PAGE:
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March 24, 2006

Verizon PAYS Content Provider

at&t Chairman Ed Whitacre said that content providers who expect to use “his” pipes for free are “nuts”. Maybe he’s right: if a recent Verizon deal is any indication, at&t will have to pay content providers to use their pipes. 

According to a Wall Street Journal article, Verizon has agreed to pay about $.50 per subscriber to CBS “for the right to carry its television stations on Verizon's fledgling home TV service…”. The companies themselves have not disclosed the terms of the deal either than to say it is mutually advantageous (gee) but WSJ apparently has sources.  Most other media simply carried the bland AP version of the story which did not mention this payment.

Whitacre, of course, wants content and service  providers to pay at&t for some ill-defined “priority” service.  He complains that otherwise at&t will not get a return on its investment in enhanced network.  Apparently payments from us subscribers and the payments Google and other service providers make to connect to the network don’t count.  BTW, Verizon is paying to carry this CBS content on its newest physical network – Fios TV.  This despite Verizon CEO Ivan Seidenberg (as quoted by Om Malik) saying: “We have to make sure they [content and service providers] don’t sit on our network and chew up our capacity.”  No wonder Verizon didn’t want to make the terms of the deal public.

IN A COMPETITIVE MARKET, I would have little fear of Whitacre making good on his threat.  Traditionally networks pay for content – not the other way around.  Cable networks pay for many premium channels which they sometime bill their subscribers for and sometimes don’t (directly).  Channels don’t pay to be on cable networks.  Sometimes there are disagreements, of course, over how much to pay and other arrangements – New Yorkers remember a dispute between Cablevision and the NY Yankees which meant that Cablevision subscribers couldn’t see the Yankees for a while.  But, even in that dispute, there was no suggestion that the Yankees pay Cablevision to carry them.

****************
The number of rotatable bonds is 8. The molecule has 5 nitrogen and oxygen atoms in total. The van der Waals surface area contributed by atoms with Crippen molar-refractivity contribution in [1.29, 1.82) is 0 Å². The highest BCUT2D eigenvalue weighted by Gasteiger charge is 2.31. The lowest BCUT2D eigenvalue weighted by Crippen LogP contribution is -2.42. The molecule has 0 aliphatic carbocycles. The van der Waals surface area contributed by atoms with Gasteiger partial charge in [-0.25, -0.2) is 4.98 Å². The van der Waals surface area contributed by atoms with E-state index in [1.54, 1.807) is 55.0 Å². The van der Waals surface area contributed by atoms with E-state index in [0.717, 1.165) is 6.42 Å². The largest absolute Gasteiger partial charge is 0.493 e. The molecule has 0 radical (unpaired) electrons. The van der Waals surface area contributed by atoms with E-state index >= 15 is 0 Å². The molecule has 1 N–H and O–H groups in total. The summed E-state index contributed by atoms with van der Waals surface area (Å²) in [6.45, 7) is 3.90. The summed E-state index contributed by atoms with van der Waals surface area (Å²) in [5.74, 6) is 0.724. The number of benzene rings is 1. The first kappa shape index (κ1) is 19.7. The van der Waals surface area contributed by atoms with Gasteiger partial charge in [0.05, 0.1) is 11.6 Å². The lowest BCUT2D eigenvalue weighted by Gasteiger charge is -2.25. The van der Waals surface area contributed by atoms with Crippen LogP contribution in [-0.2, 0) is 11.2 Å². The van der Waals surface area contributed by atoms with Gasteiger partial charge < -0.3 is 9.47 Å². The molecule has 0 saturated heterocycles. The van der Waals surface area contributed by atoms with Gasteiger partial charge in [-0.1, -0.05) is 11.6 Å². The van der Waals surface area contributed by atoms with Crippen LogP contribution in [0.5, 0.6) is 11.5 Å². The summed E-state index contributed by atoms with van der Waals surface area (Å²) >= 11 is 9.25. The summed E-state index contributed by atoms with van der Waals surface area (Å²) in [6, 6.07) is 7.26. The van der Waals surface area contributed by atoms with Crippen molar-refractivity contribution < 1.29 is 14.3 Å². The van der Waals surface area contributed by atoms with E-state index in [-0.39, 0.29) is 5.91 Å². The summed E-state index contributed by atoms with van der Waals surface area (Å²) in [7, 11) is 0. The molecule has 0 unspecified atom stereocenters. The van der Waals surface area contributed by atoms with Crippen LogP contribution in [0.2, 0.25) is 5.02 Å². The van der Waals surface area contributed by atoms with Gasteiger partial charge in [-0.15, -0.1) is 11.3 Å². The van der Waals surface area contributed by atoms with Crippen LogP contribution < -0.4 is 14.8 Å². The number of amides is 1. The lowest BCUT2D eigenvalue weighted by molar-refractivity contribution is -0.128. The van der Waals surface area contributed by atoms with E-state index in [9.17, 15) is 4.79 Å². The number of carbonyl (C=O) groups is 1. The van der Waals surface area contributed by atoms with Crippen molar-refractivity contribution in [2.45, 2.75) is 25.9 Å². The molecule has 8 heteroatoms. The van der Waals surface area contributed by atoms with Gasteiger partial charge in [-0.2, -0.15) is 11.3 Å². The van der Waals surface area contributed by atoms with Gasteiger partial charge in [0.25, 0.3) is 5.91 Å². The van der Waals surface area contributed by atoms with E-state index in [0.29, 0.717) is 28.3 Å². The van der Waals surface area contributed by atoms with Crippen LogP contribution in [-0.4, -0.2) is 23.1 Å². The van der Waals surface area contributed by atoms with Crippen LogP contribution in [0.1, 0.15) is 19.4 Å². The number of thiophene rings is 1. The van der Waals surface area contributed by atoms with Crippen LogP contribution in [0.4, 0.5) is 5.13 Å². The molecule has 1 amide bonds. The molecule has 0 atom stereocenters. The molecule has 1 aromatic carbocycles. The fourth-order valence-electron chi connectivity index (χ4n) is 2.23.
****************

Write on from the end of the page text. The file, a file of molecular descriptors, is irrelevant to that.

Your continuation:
No one will hook up to a network without content.  In this sense, at&t and other are lucky that service providers like Google and Vonage and Skype provide their content and services on the Internet model which does NOT include charging the network operator.  In fact, these services do pay for their own connections to the network.  And the availability of content and services is the reason we subscribers pay to hook up.  Would you buy general purpose Internet access without Google?  Would you buy Internet access on which certain popular websites were slow or where your choice of VoIP providers was restricted?  NOT IN A COMPETIVE MARKET.

Right now the competition between cablecos and telcos keeps either one from selling less than the best Internet access they can (but what we are offered in the US is woefully inadequate compared to what is available in most other developed countries).  But what if the telcos (now really only at&t and Verizon) – who, despite many promises, really don’t compete with each other except in wireless – what if they win their battle and bury the cablecos?  The telcos have better lobbies and are no longer frustrated by the old intramural quarrels between long distance and local carriers since SBC and Verizon acquired AT&T and MCI.  The FCC is telco friendly – to put it mildly.  The telcos still are the beneficiaries of their existing local monopolies.  They could win.

Even if cablecos continue to exist, a duopoly is not sufficient protection against predatory – or at least inefficient – behavior.  We pretty much have a duopoly in broadband access today since – in most localities – exactly one telco and one cableco had a franchise to dig up streets and reach houses.  We have gotten some benefits from the competition between the two – the price of DSL keeps coming down and the bandwidth of cable access keeps going up.  But we don’t have the bandwidth we should (judging by other countries like Japan and Sweden) for the price we are paying.

The real answer to any fears about monopoly is competition.  Verizon’s willingness to pay for content in order to compete with cablecos is evidence of that.  Government regulation is as likely to end up reinforcing monopolies as controlling them.  But do we have sufficient competition in the US?  I don’t think so.  Do we need interim regulation to assure “network neutrality”? Maybe although the cure may end up worse than the disease.

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» Verizon paga para que usen su red from meneame.net
Ultimamente hemos visto cómo los proveedores de internet amenazaban con acabar con la neutralidad que se le suponía a la Red, primando un tipo de tráfico (el de quienes usaran sus servicios) sobre otro (los que usaran servicios de terceros,... [Read More]

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